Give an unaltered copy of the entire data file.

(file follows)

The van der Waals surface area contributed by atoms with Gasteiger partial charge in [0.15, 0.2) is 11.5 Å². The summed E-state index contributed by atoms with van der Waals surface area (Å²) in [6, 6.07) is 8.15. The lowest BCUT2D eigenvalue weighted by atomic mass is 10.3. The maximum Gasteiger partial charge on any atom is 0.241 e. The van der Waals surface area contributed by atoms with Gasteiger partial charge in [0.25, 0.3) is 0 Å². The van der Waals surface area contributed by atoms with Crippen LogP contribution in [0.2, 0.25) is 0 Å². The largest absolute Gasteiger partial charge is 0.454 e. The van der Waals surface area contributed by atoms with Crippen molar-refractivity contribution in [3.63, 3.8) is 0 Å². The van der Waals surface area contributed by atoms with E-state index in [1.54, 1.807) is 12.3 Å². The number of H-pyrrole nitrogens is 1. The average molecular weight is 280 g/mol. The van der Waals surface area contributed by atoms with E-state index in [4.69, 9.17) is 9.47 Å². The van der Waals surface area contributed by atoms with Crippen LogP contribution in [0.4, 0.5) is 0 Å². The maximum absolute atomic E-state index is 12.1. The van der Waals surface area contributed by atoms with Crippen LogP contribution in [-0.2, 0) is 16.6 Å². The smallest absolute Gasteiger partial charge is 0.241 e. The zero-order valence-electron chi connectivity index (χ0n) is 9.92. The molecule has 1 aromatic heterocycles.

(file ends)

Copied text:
The van der Waals surface area contributed by atoms with Gasteiger partial charge in [0.15, 0.2) is 11.5 Å². The summed E-state index contributed by atoms with van der Waals surface area (Å²) in [6, 6.07) is 8.15. The lowest BCUT2D eigenvalue weighted by atomic mass is 10.3. The maximum Gasteiger partial charge on any atom is 0.241 e. The van der Waals surface area contributed by atoms with Gasteiger partial charge in [0.25, 0.3) is 0 Å². The van der Waals surface area contributed by atoms with Crippen LogP contribution in [0.2, 0.25) is 0 Å². The largest absolute Gasteiger partial charge is 0.454 e. The van der Waals surface area contributed by atoms with Crippen molar-refractivity contribution in [3.63, 3.8) is 0 Å². The van der Waals surface area contributed by atoms with E-state index in [1.54, 1.807) is 12.3 Å². The number of H-pyrrole nitrogens is 1. The average molecular weight is 280 g/mol. The van der Waals surface area contributed by atoms with E-state index in [4.69, 9.17) is 9.47 Å². The van der Waals surface area contributed by atoms with Crippen LogP contribution in [0.4, 0.5) is 0 Å². The maximum absolute atomic E-state index is 12.1. The van der Waals surface area contributed by atoms with Crippen LogP contribution in [-0.2, 0) is 16.6 Å². The smallest absolute Gasteiger partial charge is 0.241 e. The zero-order valence-electron chi connectivity index (χ0n) is 9.92. The molecule has 1 aromatic heterocycles.